Tammy: Mila is definitely Demeter/Ceres (I tend to go Greek first–it’s kind of my default setting)
The Green Man is the Celtic Green Man
Hakkoi is part Hephaestos, part Wayland Smith (the smith archetype), part Thor
Shurri Firesword is rooted in Athena and Freya, but I branched out from there
Shaihun is like the pre-Islamic Shaitan, god of the desert demons
Lailan is more like Kwan Yin, the Chinese goddess of healing and mercy, adapted for the desert
and yes, Harrier is Horus, whom I love
Mithros started as Mithras of Persia with a spelling re-set, but in looks he resembles James Earl Jones
The Goddess is the classic three-form Goddess: Maiden/Mother/Crone (the Greeks broke her up into Artemis/Demeter/Hecate)
The Graveyard Hag is a combination of Hecate and Baron Samedi, the voodoo god of cemetaries and crossroads (Hecate is also a goddess of crossroads)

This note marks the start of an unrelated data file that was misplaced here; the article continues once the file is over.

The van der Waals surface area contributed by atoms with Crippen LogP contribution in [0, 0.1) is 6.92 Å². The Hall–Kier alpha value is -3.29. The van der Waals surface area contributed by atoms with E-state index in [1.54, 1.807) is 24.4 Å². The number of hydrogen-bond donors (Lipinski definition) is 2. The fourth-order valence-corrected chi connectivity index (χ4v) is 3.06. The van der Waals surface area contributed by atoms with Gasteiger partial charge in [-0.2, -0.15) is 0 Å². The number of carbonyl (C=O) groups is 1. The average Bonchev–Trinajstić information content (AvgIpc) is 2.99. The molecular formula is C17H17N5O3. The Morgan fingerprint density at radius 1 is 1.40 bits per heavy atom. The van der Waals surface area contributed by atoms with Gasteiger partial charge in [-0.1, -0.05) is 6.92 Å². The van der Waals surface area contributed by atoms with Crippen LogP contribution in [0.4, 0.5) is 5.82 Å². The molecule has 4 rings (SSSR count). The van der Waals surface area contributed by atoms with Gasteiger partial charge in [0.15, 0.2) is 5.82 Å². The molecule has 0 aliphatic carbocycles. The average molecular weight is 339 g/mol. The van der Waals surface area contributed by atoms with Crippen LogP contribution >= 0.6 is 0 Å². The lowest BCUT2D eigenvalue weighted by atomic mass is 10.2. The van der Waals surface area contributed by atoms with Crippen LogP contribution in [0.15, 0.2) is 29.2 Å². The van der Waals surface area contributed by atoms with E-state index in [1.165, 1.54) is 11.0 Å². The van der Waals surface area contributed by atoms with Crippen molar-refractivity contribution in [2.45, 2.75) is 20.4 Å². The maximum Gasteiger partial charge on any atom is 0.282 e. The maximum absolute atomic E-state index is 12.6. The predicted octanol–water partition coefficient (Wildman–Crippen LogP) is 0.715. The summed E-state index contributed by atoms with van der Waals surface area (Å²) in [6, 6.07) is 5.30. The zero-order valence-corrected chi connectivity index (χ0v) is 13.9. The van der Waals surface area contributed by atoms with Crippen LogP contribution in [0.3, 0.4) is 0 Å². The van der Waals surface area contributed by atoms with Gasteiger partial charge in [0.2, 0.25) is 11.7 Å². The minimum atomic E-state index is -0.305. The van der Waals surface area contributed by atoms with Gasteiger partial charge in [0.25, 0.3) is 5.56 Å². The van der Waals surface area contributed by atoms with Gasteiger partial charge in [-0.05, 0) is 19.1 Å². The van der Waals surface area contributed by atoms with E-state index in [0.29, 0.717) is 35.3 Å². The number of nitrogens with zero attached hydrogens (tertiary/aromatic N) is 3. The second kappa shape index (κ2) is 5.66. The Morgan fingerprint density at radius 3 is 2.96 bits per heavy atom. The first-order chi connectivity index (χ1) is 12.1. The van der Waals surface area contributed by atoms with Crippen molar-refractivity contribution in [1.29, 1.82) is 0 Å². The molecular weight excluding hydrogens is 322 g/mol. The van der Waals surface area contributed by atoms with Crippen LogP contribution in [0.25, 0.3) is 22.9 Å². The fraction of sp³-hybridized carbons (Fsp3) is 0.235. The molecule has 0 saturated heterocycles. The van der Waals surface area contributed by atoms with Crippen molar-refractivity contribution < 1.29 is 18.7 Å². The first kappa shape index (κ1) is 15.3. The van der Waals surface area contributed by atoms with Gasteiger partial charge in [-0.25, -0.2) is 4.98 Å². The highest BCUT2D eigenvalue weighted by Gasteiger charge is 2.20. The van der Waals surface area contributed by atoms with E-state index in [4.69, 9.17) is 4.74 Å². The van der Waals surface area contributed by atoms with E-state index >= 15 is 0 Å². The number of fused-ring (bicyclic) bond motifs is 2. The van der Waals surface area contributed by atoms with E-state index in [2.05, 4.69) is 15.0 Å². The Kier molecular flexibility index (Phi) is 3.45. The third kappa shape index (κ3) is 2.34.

Kyprioth is a classic trickster, a combination of Loki, Raven, Coyote, and my friend Bruce Coville
I’ve studied all kinds of mythology over the years, so my gods are drawn from world myth and legend. Even in recent years, when I start to create more independent gods, I base them on some idea drawn from world mythologies.
Tammy: Kidunka is a Banjiku god, the great snake who made the world and all things in it (you don’t want to know from what he made them, trust me), and made the ultimate sacrifice to hold it all together by biting his tail as he wrapped himself around the world. The End of Grazing Time will come, the Banjiku say, when Kidunka’s great enemy, the Fire Ant Queen, will send her soldiers to cover him and climb into his nose and mouth. The great snake will gasp and snap as they bite him, releasing his tail, and the world will fly apart.